Credit: Google Maps/Google Earth/PNAS.

Credit: Google Maps/Google Earth/PNAS.

It’s in the interest of any government to have timely and accurate demographic statistics concerning its citizens. Conventional, door-to-door surveying can take a very long time to process, as well as cost a lot of money. The yearly American Community Survey (ACS), for instance, costs taxpayers $250 million. A group of researchers might have discovered a better alternative, however. Using deep learning techniques, the scientists tapped into the enormous Google Street View database to measure statistics like race, gender, education, occupation, unemployment, and other demographic factors by simply analyzing what automobiles people drive.

Some 50 million images of street scenes from regions across 200 cities were fed into an AI that then estimated socioeconomic characteristics by using vehicles as a proxy. Convolutional Neural Networks (CNN), a computer vision technique, was then employed to determine the make, model, and year of all motor vehicles encountered in particular neighborhoods — some 22 million automobiles in total, comprising 8% of all automobiles in the nation. The same task would have taken a human expert 15 years to complete.

“Differences between cars can be imperceptible to an untrained person; for instance, some car models can have subtle changes in tail lights (e.g., 2007 Honda Accord vs. 2008 Honda Accord) or grilles (e.g., 2001 Ford F-150 Supercrew LL vs. 2011 Ford F-150 Supercrew SVT). Nevertheless, our system is able to classify automobiles into one of 2,657 categories, taking 0.20.2 s per vehicle image to do so,” the authors wrote.

Actual and inferred voting patterns. The maps show the ratio of detected pickup trucks to sedans.The ratio is low in Democratic cities such as those in the East Coast and high in Republican cities such as those in Texas and Wyoming. Credit: PNAS.

Actual and inferred voting patterns. The maps show the ratio of detected pickup trucks to sedans.The ratio is low in Democratic cities such as those in the East Coast and high in Republican cities such as those in Texas and Wyoming. Credit: PNAS.

For each geographical region that the researchers examined (city, zip code, or precinct), the number of vehicles of each make and model was calculated. A smaller batch comprising 35 of the 200 cities was then used as a training dataset for the machine which was taught to estimate race and education levels based on ACS and presidential election voting data.

“This simple linear model is sufficient to identify positive and negative associations between the presence of specific vehicles (such as Hondas) and particular demographics (i.e., the percentage of Asians) or voter preferences (i.e., Democrat).”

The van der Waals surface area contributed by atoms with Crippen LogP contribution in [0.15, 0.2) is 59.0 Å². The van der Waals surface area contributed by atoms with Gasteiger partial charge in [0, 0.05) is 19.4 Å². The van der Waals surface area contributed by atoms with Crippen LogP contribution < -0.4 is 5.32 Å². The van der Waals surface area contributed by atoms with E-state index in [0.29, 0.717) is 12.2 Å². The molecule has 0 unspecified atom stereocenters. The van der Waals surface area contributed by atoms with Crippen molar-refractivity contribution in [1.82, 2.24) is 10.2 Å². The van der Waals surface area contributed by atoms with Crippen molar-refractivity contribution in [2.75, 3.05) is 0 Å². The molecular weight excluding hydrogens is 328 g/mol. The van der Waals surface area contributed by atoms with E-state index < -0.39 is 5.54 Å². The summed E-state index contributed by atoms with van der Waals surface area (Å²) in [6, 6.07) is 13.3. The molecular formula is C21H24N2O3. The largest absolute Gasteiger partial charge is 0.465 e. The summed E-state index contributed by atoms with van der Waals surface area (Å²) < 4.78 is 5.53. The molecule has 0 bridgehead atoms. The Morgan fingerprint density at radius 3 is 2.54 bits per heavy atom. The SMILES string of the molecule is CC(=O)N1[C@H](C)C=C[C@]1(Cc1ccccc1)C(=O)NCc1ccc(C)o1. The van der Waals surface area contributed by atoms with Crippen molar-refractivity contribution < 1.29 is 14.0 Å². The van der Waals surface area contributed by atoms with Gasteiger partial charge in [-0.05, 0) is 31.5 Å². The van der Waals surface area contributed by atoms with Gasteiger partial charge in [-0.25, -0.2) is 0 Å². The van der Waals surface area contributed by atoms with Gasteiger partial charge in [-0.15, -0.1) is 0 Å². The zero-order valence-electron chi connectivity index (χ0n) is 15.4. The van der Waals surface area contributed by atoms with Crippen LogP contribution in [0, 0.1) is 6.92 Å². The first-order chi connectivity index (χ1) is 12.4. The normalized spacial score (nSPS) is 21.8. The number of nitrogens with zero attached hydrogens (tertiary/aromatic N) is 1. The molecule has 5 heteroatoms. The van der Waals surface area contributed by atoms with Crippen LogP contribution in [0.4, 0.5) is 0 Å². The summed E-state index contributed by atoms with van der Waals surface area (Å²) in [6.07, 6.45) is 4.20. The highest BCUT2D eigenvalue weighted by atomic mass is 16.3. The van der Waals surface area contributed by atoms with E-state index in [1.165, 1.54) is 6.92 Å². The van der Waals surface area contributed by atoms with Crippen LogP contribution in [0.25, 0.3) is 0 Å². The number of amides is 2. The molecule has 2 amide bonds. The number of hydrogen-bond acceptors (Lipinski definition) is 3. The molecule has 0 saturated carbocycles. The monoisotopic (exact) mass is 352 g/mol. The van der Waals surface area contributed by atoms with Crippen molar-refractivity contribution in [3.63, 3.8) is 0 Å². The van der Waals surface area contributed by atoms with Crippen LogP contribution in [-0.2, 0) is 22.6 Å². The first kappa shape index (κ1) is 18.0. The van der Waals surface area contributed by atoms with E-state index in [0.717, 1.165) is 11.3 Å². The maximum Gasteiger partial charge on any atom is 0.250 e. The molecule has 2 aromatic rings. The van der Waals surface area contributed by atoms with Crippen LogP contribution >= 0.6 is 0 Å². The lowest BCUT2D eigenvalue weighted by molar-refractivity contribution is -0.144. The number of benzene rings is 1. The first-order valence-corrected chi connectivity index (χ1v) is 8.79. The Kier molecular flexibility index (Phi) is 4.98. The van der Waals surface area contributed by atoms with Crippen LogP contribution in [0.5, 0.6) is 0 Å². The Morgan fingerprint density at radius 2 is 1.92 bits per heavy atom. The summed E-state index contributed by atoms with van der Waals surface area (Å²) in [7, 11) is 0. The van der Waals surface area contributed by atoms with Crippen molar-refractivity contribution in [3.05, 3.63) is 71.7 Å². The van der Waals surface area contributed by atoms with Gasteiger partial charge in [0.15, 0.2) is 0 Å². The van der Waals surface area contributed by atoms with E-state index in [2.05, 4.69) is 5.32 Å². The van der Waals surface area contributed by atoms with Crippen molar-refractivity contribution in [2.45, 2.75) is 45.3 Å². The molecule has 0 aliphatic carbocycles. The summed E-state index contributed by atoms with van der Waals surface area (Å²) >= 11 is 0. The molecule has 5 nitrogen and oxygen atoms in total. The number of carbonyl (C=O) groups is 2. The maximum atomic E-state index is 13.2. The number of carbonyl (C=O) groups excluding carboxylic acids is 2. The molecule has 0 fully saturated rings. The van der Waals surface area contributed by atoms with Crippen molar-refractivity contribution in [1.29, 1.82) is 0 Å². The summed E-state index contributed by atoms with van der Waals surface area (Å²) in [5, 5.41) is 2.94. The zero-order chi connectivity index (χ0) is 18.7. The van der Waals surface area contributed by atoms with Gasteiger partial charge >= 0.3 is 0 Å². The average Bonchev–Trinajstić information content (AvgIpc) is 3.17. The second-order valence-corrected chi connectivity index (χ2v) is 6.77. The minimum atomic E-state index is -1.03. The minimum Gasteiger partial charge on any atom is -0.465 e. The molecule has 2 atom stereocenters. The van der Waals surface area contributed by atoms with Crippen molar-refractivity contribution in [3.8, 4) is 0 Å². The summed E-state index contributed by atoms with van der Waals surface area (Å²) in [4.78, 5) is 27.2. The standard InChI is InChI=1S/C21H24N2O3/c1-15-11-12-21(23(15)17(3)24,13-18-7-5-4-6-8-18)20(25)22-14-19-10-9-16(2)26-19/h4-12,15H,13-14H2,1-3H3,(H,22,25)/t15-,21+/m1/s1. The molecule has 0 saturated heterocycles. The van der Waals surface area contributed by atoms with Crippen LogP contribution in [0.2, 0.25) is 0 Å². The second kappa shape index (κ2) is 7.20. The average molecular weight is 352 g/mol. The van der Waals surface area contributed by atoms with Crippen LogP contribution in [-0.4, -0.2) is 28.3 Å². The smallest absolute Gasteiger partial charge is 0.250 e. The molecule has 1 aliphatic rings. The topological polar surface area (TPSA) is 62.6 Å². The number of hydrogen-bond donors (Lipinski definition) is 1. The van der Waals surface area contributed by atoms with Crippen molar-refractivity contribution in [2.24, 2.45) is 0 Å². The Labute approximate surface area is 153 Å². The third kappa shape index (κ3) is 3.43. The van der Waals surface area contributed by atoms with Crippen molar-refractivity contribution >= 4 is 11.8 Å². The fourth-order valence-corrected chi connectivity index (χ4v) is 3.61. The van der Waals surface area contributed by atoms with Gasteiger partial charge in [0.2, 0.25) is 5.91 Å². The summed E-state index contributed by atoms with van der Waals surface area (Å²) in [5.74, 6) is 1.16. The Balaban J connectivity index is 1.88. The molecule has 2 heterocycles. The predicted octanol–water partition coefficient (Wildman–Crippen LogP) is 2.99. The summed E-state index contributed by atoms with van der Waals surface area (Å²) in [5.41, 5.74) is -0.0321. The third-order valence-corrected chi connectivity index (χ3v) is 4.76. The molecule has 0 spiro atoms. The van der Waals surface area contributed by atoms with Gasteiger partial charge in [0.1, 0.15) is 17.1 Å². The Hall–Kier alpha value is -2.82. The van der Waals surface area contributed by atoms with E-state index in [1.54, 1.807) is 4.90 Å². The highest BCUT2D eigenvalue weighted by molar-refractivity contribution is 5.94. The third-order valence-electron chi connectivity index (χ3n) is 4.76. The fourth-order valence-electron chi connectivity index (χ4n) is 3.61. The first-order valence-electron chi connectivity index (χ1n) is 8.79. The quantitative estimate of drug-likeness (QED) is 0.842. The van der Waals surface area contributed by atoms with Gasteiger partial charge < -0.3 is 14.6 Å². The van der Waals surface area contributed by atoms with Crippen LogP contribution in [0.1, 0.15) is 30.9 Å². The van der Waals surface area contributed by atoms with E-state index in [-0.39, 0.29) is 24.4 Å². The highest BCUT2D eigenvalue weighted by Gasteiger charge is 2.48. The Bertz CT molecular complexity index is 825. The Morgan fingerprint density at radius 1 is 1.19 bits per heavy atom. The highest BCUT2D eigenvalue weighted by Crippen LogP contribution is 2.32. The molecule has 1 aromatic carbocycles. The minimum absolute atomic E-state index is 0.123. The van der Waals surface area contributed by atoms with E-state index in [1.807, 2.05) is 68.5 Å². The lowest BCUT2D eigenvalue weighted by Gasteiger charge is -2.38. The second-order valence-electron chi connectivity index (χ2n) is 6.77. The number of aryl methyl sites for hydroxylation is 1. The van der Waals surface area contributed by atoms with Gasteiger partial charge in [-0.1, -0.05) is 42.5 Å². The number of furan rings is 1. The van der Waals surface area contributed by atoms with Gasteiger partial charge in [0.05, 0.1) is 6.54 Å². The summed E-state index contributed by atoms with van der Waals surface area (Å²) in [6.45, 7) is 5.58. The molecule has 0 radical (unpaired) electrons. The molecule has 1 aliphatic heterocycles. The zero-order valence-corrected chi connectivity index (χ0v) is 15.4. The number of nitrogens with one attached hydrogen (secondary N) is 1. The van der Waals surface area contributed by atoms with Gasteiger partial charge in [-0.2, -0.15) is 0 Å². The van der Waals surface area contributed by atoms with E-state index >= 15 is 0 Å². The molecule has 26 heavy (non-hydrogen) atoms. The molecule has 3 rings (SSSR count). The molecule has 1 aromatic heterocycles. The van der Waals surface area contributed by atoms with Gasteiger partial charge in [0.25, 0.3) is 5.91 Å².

The results confirm previous socio-economic findings. For instance, people of Asian descent are more likely to drive cars from Asian manufacturers, particularly Hondas and Toyotas. Cars manufactured by Chrysler, Buick, and Oldsmobile are positively associated with African American neighborhoods, which is again consistent with existing research. On the other hand, pickup trucks, Volkswagens, and Aston Martins are indicative of mostly Caucasian neighborhoods.

One of the most interesting results was that in Democratic precincts the vehicles of choice were sedans, whereas Republican precincts were most strongly associated with extended-cab pickup trucks. The researchers found that if there were more sedans than pickup trucks, there’s an 88% chance the city in question voted Democrat, and if there are more pickup trucks, it’s 82% likely that it voted Republican. The results were verified with actual ACS data, city-by-city, across all tested cities. 

“These results illustrate the ability of our machine-learning algorithm to accurately estimate both demographic statistics and voter preferences using a large database of Google Street View images. They also suggest that our demographic estimates are accurate at higher spatial resolutions than those available for yearly ACS data. Using our approach, zip code- or precinct-level survey data collected for a few cities can be used to automatically provide up-to-date demographic information for many American cities.”

The American Community Survey (ACS) performed by the US Census Bureau is not only labor intensive and costly but also sometimes fails to encompass the full scope of the nation’s demographics. That’s partly because ACS only surveys cities and counties with a population of 65,000 or more, while smaller regions are interrogated far less frequently. In contrast, a computational approach can potentially analyze “demographic trends in great detail, in real time, and at a fraction of the cost,” wrote the study’s authors in the Proceedings of the National Academy of Sciences.  

In the future, as more and more Americans use driverless cars littered with onboard cameras, the wealth of data will help us obtain even more accurate information at a more granular level than ever more. For instance, every single day, Tesla cars around the country take as many images as were utilized in this study — and there were quite a lot.

Such work highlights a recent trend in social sciences where computational methods are used to tackle complex problems. Previously, for instance, scientists predicted unemployment rates from Twitter and used mobile phone metadata to assess poverty rates in Rwanda. 

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